LSU & Big 12 Playing Sour Notes To The Spirit Of College Football
I was appalled to learn that LSU – one of my fellow SEC schools – announced that will it no longer allow visiting bands to perform during halftime at Tiger Stadium.
Furthermore, I was infuriated at the flimsy excuse: “it’s a safety issue,” athletic department spokesman Michael Bonnette told the Baton Rouge Advocate.
Really, they played the safety card? The stated reason was too many people are on the sideline, but I see it more as a way to squeeze out college bands from the stands in order sell a few more seats to fans.
Fortunately, the outcry from bands was so loud that LSU ran a reverse and changed that policy within a week of it becoming public. (Funny, but it’s the second time LSU football has done an about-face in the past six months; late last fall it was about to dump Head Coach Les Miles before it brought him back for his 12th season).
To be clear, the bands could still be in the stands but visiting ADs would eventually reduce this to pep bands like at home basketball games.
Still, in doing research for this article I learned that the Big 12 actually charges bands for the seats in the stadium. This is ridiculous. The band is there to perform, to enhance the college experience for the fans, players and media.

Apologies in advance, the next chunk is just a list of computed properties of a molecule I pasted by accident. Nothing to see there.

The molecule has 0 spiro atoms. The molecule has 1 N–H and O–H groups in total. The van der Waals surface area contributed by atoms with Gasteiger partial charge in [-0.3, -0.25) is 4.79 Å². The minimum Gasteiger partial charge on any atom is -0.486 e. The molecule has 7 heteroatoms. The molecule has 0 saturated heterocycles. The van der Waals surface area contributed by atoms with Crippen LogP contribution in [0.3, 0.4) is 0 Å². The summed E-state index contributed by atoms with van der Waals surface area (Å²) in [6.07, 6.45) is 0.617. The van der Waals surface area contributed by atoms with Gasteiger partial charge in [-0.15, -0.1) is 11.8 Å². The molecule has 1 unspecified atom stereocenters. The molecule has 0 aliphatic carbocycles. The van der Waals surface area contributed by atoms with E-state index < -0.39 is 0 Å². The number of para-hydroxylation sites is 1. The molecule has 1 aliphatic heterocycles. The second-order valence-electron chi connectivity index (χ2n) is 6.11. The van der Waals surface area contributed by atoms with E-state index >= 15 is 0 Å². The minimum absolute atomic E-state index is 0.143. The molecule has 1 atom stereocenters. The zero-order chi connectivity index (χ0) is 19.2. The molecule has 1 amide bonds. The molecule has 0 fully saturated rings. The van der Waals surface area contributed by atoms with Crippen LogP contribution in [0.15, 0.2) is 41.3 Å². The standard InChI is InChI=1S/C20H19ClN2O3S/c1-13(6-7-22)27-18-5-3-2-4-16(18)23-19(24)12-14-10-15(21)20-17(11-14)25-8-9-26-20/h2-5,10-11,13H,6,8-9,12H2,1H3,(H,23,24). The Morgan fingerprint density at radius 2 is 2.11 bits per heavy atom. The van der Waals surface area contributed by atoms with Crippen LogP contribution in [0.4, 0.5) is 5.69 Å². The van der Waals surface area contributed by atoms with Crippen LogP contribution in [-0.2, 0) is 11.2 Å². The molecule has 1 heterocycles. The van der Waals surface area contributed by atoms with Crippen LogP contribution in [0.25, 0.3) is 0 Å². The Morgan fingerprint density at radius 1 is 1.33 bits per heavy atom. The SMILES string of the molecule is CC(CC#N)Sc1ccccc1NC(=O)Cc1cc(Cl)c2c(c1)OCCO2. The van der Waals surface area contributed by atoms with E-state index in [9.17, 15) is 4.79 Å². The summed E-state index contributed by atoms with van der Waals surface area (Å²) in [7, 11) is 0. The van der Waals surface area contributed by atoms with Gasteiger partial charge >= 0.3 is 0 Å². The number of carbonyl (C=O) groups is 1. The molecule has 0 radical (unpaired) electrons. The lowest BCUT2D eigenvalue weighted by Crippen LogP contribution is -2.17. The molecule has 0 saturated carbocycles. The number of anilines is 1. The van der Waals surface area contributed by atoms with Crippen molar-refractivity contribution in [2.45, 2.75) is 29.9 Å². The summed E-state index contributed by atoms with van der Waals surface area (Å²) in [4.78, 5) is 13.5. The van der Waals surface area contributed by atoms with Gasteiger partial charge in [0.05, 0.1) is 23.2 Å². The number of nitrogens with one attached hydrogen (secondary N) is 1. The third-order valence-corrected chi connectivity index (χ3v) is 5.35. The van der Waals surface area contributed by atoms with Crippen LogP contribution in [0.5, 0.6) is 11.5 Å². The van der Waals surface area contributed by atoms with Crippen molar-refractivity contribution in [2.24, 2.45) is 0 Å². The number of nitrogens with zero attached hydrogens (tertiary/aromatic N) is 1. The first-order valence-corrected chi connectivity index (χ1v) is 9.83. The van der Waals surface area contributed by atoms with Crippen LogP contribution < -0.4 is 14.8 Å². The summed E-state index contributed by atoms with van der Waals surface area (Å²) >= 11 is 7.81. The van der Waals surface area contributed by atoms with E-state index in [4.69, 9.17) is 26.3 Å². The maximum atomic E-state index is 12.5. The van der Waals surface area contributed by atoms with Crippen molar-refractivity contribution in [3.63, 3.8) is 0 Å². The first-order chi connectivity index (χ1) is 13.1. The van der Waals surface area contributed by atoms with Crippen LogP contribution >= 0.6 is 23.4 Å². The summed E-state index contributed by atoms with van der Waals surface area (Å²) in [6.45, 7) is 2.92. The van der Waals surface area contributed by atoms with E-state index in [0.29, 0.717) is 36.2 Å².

Furthermore, they are charging full price, $75-100 a ticket. College bands travel with more than 300 people so that’s $30,000 in expenses just to get into the game. That’s plain and simple being greedy – what, the millions you get from conference TV and bowl revenues is not enough; you have to squeeze every nickel out of everyone at the game!?
It’s a good thing that LSU let the bands play on; it’s like a referee putting a penalty flag back in his pocket. Because it’s likely other SEC schools would have followed the Tigers’ lead and another great, hundred-year-old tradition of college football would be lost to, well. greed.
It’s bad enough that we’ve lost long-standing rivalry games – Texas-Texas A&M, Nebraska-Oklahoma, Notre Dame-Michigan – and to have visiting bands muffled would have been another fumble for the modern game.
As a proud alumni of the University of Alabama’s Million Dollar Band (alto sax, if you are asking), I can tell you that one of the thrills of being a band member is going to the away games. Seeing and experiencing other stadiums and campuses provide experiences and memories that literally last a lifetime.
Bands also provide a valuable boost for visiting fans – outnumbered by a 10-1 margin, it’s a moment of pride and comfort when they see their band marching through the tailgate party and into the stadium.
Maybe it’s the greedy athletic directors and administrators we should tune out rather than the bands.